Apricot and Chili Roasted Pork
Submitted by: John from Chicago, IL
Yield: 6-8 generous portions
Featured in this Recipe
Marinate the pork roast in the red wine, soy, garlic, red onion and whole chipotle for 4-6 hours.
Preheat oven to 300 degrees.
Mix the salt, oregano, paprika, chili powders, adobo seasoning and cumin together for the rub.
Remove the pork roast for the marinade and rub the spices all over. Save the marinade.
Put the pork into a baking dish. Add the marinade. Stick the apricots into the roast using toothpicks.
Place the dish on the lower rack of the oven and bake at 300 degrees for 2 - 2 1/2 hours until the internal temperature reaches 180 degrees. Baste from time to time with the marinade. Add more red wine if the marinade gets too dry. If any of the apricots become too dark, remove them and let them sit in the bottom of the pan.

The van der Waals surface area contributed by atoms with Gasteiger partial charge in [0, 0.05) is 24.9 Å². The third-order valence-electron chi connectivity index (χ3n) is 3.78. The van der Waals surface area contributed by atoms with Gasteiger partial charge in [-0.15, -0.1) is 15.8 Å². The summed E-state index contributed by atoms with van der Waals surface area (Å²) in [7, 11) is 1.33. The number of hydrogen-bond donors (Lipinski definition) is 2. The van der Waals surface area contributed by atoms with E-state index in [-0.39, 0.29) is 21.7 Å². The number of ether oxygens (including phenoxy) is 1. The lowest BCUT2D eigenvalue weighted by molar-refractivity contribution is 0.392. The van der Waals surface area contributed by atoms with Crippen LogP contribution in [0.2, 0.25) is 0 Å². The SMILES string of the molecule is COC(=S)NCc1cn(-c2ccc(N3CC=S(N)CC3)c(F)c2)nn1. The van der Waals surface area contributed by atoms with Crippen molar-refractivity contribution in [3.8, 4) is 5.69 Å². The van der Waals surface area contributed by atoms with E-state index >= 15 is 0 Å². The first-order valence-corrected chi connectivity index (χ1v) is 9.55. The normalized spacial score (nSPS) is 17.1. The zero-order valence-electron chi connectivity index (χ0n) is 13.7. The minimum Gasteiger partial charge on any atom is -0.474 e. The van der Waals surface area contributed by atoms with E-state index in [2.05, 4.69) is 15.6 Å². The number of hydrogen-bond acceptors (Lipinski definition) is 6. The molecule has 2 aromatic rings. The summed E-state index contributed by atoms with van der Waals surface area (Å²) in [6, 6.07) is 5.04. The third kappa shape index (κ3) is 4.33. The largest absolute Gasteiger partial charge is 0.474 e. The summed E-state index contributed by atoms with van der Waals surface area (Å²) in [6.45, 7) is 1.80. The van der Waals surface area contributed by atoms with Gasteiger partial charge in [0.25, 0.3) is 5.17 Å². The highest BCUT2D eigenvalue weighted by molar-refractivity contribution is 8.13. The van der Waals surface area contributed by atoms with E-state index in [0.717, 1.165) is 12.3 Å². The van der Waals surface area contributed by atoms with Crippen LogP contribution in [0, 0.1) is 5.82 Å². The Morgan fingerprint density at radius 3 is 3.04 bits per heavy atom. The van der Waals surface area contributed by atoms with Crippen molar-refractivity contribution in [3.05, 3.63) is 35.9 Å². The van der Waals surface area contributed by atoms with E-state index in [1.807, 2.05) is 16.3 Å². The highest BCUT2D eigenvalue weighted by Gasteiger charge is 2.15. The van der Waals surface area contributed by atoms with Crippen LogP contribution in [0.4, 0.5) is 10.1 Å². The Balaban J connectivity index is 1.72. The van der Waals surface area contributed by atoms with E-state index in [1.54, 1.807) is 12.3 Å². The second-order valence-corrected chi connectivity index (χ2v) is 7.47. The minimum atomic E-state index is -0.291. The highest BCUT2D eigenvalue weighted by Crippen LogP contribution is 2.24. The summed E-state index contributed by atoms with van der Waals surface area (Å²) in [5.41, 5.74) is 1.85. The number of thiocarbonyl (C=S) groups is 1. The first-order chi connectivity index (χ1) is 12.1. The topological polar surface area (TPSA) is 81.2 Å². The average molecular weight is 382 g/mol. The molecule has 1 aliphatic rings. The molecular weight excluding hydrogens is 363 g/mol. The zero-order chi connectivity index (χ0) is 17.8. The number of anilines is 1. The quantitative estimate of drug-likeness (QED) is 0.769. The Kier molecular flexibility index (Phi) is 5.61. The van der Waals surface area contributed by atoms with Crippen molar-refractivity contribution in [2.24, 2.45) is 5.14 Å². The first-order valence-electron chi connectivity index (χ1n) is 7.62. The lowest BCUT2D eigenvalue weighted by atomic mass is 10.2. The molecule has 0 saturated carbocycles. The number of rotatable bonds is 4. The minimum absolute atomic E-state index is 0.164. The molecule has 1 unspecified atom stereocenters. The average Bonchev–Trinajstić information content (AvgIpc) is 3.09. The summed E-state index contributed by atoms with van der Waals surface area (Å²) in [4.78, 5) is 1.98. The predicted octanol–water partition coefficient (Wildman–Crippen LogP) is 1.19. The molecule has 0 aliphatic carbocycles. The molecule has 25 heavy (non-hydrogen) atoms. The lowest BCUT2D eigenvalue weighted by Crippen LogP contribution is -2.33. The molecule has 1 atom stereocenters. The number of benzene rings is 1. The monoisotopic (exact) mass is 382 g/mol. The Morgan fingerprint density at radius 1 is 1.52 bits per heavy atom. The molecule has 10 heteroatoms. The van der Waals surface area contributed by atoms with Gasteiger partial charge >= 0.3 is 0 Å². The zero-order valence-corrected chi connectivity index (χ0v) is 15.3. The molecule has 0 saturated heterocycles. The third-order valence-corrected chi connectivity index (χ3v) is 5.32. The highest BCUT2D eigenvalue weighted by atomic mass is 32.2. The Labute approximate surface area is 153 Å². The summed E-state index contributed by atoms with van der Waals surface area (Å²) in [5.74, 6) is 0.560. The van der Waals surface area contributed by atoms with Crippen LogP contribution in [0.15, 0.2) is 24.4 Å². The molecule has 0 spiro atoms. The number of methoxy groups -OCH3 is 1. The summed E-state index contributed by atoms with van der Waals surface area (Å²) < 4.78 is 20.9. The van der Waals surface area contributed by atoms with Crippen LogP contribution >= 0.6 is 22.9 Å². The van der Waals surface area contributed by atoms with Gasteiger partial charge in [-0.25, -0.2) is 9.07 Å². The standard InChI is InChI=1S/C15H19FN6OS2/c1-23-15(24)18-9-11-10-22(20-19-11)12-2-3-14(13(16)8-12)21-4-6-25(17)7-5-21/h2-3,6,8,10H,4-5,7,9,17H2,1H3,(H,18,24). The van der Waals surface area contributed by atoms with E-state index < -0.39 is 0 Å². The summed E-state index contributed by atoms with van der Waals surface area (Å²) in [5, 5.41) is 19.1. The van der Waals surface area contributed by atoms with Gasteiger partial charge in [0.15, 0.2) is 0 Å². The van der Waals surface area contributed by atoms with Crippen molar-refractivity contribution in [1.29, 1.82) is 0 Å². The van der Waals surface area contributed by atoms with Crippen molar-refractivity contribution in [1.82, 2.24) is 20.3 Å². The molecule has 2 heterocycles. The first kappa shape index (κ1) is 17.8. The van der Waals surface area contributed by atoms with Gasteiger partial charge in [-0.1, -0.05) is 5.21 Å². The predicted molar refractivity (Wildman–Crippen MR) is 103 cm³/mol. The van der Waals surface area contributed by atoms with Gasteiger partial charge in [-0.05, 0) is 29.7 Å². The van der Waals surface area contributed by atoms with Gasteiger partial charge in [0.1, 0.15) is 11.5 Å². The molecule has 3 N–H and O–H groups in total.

Remove the roast and let cool slightly. Cut the apricots into chunks. Dice the pork--about 1 cup per person. Spoon the marinade into a wide pan and add 1 C water. Add the diced pork and apricots. Simmer for 20-30 minutes until the mariande had begun to stick to the pan. Add more water if necessary.
More About This Recipe
This works well with cheesy mashed potatoes or spanish rice.
The only change I would make in this recipe is to cook the pork to only 155-160 degrees. The old method of cooking pork to that high temp is unnecessary now because there isn’t any more trichinosis and it makes it dry. But its a delicious combination of herbs.
Why on earth would anyone dice up a lovely 4-5 lb. pork loin???
The fear mongerer is wrong. 144 degrees F will kill any, if they exist…I would not overcook it either.
I think this is an interesting recipe. I have made one (similar to it) before, but with TWO CUPS of soy sauce this will be salty and then it calls for TWO MORE tablespoons of salt! Beware.
The lady whose rating I read is wrong about the trichinosis. While it is uncommon and unlikely, it is still possible to get trichinosis. Check out http://en.wikipedia.org/wiki/Trichinosis in the Epidemiology section.